Wild Camping on Dartmoor: What’s Changed?


Dartmoor hit the headlines last year with the proposed changes to the Bylaws that govern how the national park is used. Some newspapers claimed wild camping in the area was to be banned. Others asserted that visiting Dartmoor was about to get a whole lot more difficult. The reality is a lot different. Dartmoor wild camping rules have hardly changed, they’re just a lot clearer than they were.


Is wild camping allowed on Dartmoor?

The short answer to this is yes, but you’ll need to take care. The size of wild camping tents is restricted to no more than 3 people and groups shouldn’t exceed 6 people. What’s more, tents need to be small enough to carry in a backpack. Camping in the same spot for more than two nights is not permitted.


Using a camper van or other kind of RV to wild camp isn’t allowed on Dartmoor. This isn’t a change to the rules – it’s always been the case.


If you like to get away to camp in your camper, a large tent, or with other families, camping grounds like ours are ideal. You can still enjoy the beauty of Dartmoor and have the benefit of clean facilities like our shower block and restaurant. Kids can be entertained in our playground without fear of them getting lost.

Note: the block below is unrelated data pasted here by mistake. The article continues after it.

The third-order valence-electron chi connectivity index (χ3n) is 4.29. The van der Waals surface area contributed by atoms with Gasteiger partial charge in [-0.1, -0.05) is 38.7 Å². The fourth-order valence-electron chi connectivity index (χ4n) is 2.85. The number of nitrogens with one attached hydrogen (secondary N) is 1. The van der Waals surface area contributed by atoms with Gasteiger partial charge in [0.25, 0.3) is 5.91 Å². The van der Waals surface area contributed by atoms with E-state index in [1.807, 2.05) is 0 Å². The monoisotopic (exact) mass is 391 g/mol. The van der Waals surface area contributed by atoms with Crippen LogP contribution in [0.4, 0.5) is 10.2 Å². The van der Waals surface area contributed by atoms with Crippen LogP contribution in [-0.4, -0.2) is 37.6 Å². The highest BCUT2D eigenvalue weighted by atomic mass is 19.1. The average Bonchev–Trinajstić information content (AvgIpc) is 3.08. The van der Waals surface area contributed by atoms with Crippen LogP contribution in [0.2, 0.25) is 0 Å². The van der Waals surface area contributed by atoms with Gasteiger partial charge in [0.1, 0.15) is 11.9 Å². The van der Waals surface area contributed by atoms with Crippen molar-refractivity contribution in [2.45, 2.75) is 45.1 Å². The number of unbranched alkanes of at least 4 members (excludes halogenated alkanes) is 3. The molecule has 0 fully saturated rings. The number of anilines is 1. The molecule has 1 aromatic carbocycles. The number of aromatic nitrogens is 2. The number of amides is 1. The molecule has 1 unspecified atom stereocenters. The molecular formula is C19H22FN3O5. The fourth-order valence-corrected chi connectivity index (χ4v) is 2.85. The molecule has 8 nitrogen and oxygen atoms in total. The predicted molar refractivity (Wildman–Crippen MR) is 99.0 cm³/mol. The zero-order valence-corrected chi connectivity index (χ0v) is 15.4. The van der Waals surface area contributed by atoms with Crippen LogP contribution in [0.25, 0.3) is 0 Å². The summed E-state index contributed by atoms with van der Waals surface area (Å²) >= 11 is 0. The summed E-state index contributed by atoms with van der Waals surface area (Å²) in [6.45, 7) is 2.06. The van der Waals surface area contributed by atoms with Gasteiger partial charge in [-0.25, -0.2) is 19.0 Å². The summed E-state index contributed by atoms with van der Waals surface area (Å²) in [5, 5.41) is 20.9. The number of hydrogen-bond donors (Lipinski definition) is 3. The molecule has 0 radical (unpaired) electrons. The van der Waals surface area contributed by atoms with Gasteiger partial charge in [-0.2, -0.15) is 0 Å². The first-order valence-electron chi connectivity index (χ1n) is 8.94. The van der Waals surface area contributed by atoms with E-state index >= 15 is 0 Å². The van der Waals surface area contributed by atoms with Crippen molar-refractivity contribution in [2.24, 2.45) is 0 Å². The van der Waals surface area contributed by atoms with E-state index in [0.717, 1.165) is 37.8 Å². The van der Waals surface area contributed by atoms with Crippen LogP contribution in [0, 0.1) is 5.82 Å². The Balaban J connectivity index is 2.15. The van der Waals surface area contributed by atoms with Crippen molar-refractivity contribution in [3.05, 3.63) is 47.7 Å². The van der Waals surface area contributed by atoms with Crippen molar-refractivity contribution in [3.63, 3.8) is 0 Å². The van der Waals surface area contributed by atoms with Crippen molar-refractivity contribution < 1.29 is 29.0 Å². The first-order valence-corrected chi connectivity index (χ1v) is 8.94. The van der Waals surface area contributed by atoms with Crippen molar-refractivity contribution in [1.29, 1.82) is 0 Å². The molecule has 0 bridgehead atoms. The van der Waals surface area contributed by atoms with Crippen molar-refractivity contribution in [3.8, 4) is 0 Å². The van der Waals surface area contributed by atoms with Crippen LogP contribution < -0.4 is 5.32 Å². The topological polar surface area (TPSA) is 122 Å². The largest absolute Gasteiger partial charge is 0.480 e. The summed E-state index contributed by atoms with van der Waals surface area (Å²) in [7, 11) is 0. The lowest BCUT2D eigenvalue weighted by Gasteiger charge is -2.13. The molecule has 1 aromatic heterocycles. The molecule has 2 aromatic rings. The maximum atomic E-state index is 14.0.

Can you camp anywhere on Dartmoor?

In short, no, you can’t camp anywhere on Dartmoor. The bylaws governing the use of the National Park forbid camping within sight or 100 metres of any road or building. The changes have also removed around 9 square miles of Dartmoor for any type of camping.


Wild camping around Little Staple Tor, Harford Moor Gate and the area below Four Winds is now not allowed. Some restricted areas are places that wild campers would be unlikely to want or need to camp anyway. The terrain around Avon Dam doesn’t lend itself well to pitching a tent and you’d be lucky to get a tent up around Black Tor either as the steep hillside is covered in rocks.


Wild camping isn’t the only way to explore Dartmoor. Many people visit the area each year, opting for a cosy cottage, camping ground or caravan site as a base. From there day trips to other parts of the moor or circular walks taking in spots of interest can easily be managed. Knowing you have a comfy bed and a hot shower or cold beer waiting after a day’s walking makes these kinds of holidays special.


Dartmoor is one of the UK’s most special wild spaces. You can learn more about the formation of the park and things to do when holidaying here in our blog.

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